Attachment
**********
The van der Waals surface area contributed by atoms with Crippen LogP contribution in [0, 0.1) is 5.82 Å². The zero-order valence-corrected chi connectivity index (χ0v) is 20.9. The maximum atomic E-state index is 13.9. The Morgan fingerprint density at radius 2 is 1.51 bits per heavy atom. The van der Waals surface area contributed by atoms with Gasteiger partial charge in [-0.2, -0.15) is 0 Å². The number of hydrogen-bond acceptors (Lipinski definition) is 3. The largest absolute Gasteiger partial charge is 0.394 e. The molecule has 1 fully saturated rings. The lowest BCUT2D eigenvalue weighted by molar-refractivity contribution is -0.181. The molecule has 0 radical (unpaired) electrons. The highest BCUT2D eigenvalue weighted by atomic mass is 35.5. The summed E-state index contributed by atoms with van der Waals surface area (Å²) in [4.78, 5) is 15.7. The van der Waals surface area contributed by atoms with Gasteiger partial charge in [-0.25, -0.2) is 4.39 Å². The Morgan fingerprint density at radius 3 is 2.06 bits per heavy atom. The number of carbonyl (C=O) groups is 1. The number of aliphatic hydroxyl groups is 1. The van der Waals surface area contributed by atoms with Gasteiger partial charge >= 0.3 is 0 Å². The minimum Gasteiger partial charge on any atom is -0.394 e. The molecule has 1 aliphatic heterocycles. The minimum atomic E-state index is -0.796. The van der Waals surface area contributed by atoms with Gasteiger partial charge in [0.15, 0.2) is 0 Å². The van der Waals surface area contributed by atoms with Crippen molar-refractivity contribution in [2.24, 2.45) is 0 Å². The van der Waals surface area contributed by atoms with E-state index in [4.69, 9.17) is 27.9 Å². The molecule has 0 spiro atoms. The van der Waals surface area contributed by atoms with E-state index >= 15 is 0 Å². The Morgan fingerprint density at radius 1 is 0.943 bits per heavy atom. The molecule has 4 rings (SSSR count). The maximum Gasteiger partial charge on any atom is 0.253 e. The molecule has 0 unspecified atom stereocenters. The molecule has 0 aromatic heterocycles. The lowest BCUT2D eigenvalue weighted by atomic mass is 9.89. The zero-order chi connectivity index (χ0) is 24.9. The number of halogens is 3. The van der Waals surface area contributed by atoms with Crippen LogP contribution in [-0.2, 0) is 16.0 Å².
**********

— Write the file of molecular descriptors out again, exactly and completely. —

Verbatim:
The van der Waals surface area contributed by atoms with Crippen LogP contribution in [0, 0.1) is 5.82 Å². The zero-order valence-corrected chi connectivity index (χ0v) is 20.9. The maximum atomic E-state index is 13.9. The Morgan fingerprint density at radius 2 is 1.51 bits per heavy atom. The van der Waals surface area contributed by atoms with Gasteiger partial charge in [-0.2, -0.15) is 0 Å². The number of hydrogen-bond acceptors (Lipinski definition) is 3. The largest absolute Gasteiger partial charge is 0.394 e. The molecule has 1 fully saturated rings. The lowest BCUT2D eigenvalue weighted by molar-refractivity contribution is -0.181. The molecule has 0 radical (unpaired) electrons. The highest BCUT2D eigenvalue weighted by atomic mass is 35.5. The summed E-state index contributed by atoms with van der Waals surface area (Å²) in [4.78, 5) is 15.7. The van der Waals surface area contributed by atoms with Gasteiger partial charge in [-0.25, -0.2) is 4.39 Å². The Morgan fingerprint density at radius 3 is 2.06 bits per heavy atom. The number of carbonyl (C=O) groups is 1. The number of aliphatic hydroxyl groups is 1. The van der Waals surface area contributed by atoms with Gasteiger partial charge >= 0.3 is 0 Å². The minimum Gasteiger partial charge on any atom is -0.394 e. The molecule has 1 aliphatic heterocycles. The minimum atomic E-state index is -0.796. The van der Waals surface area contributed by atoms with Gasteiger partial charge in [0.15, 0.2) is 0 Å². The van der Waals surface area contributed by atoms with Crippen molar-refractivity contribution in [2.24, 2.45) is 0 Å². The van der Waals surface area contributed by atoms with E-state index in [4.69, 9.17) is 27.9 Å². The molecule has 0 spiro atoms. The van der Waals surface area contributed by atoms with E-state index >= 15 is 0 Å². The Morgan fingerprint density at radius 1 is 0.943 bits per heavy atom. The molecule has 4 rings (SSSR count). The maximum Gasteiger partial charge on any atom is 0.253 e. The molecule has 0 unspecified atom stereocenters. The molecule has 0 aromatic heterocycles. The lowest BCUT2D eigenvalue weighted by atomic mass is 9.89. The zero-order chi connectivity index (χ0) is 24.9. The number of halogens is 3. The van der Waals surface area contributed by atoms with Crippen LogP contribution in [-0.2, 0) is 16.0 Å².